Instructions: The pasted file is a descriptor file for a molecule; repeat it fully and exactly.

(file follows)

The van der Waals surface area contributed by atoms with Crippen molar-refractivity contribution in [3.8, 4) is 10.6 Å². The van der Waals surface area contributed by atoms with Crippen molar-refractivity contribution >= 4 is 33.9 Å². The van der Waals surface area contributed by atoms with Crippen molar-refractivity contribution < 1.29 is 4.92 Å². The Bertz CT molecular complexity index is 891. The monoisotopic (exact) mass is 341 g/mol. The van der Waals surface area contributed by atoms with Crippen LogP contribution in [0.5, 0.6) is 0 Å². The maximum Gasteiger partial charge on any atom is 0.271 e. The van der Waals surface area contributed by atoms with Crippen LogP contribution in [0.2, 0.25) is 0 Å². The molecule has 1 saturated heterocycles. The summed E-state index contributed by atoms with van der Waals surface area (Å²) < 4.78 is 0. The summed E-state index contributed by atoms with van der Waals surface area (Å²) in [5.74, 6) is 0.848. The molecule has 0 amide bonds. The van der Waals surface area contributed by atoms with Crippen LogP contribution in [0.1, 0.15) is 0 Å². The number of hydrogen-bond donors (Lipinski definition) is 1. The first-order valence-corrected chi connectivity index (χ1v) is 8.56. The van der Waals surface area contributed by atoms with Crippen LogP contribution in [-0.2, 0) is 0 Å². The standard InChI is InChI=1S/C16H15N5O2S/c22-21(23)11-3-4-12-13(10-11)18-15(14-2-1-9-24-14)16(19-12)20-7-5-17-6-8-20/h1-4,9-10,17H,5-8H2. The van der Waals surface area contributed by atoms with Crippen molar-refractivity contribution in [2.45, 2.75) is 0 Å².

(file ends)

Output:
The van der Waals surface area contributed by atoms with Crippen molar-refractivity contribution in [3.8, 4) is 10.6 Å². The van der Waals surface area contributed by atoms with Crippen molar-refractivity contribution >= 4 is 33.9 Å². The van der Waals surface area contributed by atoms with Crippen molar-refractivity contribution < 1.29 is 4.92 Å². The Bertz CT molecular complexity index is 891. The monoisotopic (exact) mass is 341 g/mol. The van der Waals surface area contributed by atoms with Crippen LogP contribution in [0.5, 0.6) is 0 Å². The maximum Gasteiger partial charge on any atom is 0.271 e. The van der Waals surface area contributed by atoms with Crippen LogP contribution in [0.2, 0.25) is 0 Å². The molecule has 1 saturated heterocycles. The summed E-state index contributed by atoms with van der Waals surface area (Å²) < 4.78 is 0. The summed E-state index contributed by atoms with van der Waals surface area (Å²) in [5.74, 6) is 0.848. The molecule has 0 amide bonds. The van der Waals surface area contributed by atoms with Crippen LogP contribution in [0.1, 0.15) is 0 Å². The number of hydrogen-bond donors (Lipinski definition) is 1. The first-order valence-corrected chi connectivity index (χ1v) is 8.56. The van der Waals surface area contributed by atoms with Crippen LogP contribution in [-0.2, 0) is 0 Å². The standard InChI is InChI=1S/C16H15N5O2S/c22-21(23)11-3-4-12-13(10-11)18-15(14-2-1-9-24-14)16(19-12)20-7-5-17-6-8-20/h1-4,9-10,17H,5-8H2. The van der Waals surface area contributed by atoms with Crippen molar-refractivity contribution in [2.45, 2.75) is 0 Å².